Harriet Monsell – early influences

Mother Harriet Monsell, along with The Rev. Thomas Thelluson Carter, co-founded the Community of St. John Baptist in 1852 to rescue prostitutes from the streets of Clewer Fields at Windsor.

Born into one of the oldest families in Ireland, Harriet’s parents instilled a deep sense of charity in all nine of their children. From an early age, they worked alongside them in numerous charitable missions and gained an indelible awareness of their responsibility to live out the Gospel through helping the poor.

The men in Harriet’s family, according to T.T. Carter, were “much engaged in politics” and her mother Charlotte was “a sincerely religious woman…She was very kind to the poor and practical in her methods of assisting them: among other designs, it was her want to have the women and children on the estate taught embroidery, with the view of enabling them afterward to earn their living.

In 1839, Harriet married Rev. Charles Monsell, the son of the Archdeacon of Derry. Harriet and Charles were happily married for twelve years, but Charles was always in poor health due to tuberculosis, and in 1851 he died, at the age of 36.

After Charles was buried, Harriet went to England to stay with her sister Katherine, and Katharine’s husband, Rev. Charles Harris.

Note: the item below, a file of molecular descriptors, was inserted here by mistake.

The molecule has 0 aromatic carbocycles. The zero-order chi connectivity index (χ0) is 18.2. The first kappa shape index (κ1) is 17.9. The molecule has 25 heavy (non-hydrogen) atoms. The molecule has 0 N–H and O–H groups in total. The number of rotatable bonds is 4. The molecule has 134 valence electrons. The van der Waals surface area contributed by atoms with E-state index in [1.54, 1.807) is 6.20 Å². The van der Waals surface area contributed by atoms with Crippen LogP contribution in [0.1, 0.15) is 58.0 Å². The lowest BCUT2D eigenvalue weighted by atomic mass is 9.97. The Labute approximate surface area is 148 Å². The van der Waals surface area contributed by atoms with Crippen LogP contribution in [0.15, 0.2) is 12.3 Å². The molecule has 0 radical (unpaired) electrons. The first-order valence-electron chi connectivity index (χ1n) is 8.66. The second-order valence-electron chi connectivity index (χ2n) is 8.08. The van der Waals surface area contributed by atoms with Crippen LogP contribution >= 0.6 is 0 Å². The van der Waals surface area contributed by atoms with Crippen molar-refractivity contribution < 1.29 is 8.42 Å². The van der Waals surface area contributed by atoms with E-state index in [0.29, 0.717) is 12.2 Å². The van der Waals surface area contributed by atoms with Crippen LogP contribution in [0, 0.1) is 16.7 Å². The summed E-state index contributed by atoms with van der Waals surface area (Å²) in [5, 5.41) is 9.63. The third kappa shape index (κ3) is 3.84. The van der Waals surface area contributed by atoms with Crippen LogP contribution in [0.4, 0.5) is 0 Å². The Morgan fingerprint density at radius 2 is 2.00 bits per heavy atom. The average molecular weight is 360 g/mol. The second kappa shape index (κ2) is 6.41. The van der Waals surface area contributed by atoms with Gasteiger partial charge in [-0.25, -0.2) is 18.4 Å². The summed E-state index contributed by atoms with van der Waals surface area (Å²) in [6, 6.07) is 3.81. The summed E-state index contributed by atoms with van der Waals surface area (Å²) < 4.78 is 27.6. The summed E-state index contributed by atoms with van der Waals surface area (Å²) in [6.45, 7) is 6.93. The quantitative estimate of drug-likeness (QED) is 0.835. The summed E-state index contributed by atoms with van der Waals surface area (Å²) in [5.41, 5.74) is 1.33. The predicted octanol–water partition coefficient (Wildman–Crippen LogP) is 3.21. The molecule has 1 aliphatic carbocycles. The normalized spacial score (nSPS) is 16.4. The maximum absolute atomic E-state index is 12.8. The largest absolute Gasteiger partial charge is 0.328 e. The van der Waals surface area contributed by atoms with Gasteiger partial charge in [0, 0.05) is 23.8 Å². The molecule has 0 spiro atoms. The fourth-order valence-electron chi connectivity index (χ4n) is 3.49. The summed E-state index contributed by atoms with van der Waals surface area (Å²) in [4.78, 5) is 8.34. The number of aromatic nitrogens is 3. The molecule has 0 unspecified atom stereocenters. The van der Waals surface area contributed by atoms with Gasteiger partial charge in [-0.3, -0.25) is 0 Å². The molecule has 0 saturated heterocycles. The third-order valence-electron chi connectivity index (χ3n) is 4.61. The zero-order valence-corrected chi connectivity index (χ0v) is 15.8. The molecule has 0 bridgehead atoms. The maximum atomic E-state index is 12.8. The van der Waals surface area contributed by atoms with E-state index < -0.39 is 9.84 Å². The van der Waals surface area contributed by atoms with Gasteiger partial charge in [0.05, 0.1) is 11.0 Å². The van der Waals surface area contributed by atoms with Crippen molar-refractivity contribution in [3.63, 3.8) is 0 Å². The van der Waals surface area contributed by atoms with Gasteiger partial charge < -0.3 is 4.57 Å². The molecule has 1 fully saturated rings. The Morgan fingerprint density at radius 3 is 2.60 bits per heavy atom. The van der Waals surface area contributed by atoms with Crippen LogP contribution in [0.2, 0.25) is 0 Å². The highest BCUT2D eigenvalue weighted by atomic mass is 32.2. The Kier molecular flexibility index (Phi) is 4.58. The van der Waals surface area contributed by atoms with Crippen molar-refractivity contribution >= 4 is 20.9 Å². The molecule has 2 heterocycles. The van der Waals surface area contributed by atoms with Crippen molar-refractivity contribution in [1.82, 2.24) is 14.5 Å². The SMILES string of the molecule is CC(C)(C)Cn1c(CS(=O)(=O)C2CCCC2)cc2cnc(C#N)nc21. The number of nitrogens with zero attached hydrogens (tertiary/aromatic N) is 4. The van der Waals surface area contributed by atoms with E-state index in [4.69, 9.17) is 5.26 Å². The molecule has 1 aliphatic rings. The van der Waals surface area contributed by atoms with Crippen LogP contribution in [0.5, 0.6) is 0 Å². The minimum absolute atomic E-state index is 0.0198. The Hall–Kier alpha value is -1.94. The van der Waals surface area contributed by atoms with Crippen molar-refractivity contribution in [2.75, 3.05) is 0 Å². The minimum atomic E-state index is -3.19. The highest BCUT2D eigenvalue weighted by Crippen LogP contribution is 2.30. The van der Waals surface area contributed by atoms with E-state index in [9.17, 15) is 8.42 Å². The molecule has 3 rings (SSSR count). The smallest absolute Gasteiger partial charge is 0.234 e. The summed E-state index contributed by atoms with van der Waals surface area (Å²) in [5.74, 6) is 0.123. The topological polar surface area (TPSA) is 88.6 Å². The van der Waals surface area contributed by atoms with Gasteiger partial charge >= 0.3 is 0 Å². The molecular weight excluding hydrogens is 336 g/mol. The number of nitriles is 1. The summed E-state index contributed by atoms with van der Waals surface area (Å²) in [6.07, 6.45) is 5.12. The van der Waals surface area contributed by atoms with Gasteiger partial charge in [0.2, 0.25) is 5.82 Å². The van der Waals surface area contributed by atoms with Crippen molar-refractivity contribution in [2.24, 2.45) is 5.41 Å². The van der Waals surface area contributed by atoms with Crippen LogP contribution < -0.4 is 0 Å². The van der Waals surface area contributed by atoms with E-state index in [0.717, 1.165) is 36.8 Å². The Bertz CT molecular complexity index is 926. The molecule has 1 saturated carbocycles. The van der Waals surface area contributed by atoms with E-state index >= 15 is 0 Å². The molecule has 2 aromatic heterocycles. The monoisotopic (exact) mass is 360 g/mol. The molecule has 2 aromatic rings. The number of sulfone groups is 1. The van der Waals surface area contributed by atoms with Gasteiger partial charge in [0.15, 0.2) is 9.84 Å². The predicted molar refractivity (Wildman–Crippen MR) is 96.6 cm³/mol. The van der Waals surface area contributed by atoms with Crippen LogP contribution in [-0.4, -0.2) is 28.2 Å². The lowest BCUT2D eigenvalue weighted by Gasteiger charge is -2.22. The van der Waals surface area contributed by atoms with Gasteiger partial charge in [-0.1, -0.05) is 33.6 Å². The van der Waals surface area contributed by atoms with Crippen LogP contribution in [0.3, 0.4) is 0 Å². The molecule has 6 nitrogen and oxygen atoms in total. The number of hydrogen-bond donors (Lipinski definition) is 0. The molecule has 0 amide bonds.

At the time, Charles was working as a chaplain to a large and unusual household full of women at Windsor. The house had begun as a small mission to rescue “fallen women” when Mariquita Tennant, the stalwart Spanish widow of an Anglican clergyman, had agreed to take in one pregnant and abused woman at the request of the Rev. Thomas Thelluson Carter, the Rector of Clewer.

Between 1848 and 1851, Mariquita and Canon Carter’s small mission had – with the encouragement of William Gladstone and many other supporters – grown to include over twenty women, but the crushing responsibilities had caused Mariquita’s health to suffer. By the time Harriet moved in with her sister Katharine and the Rev. Harris, the Clewer House of Mercy, as it had been named, was looking for ladies to help. Harriet immediately offered to work at the House despite having no experience in helping “fallen women” and no idea what the work might involve.

  • Does your lack of experience hold you back from helping vulnerable people around you?
  • How could Harriet's example inspire you to take action?
  • Harriet worked closely with many others - how could you build a coalition of like-minded people and begin to think about fighting modern slavery in your community?

Spotlight on Beloved

Beloved offers support to women working in massage parlours in Bristol and surrounding areas. Its aim is to offer love, hope and time to talk in various ways. Beloved only visits massage parlours where it is welcome and each woman receives a goodie bag containing cupcakes, toiletries and other simple gifts. Teams of volunteers from various churches in Bristol go out each month on a regular night, offering a friendly face, a listening ear and, if the women want, prayer. The team distributes personal attack alarms, safety information, and signposts the women to local organisations such as specialist sexual health clinics, homeless shelters, local drug projects and weekly friendship groups.

[1] Global statistics taken from Stacked Odds, a recent report by Walk Free exploring how lifelong inequality shapes women and girls’ experience of modern slavery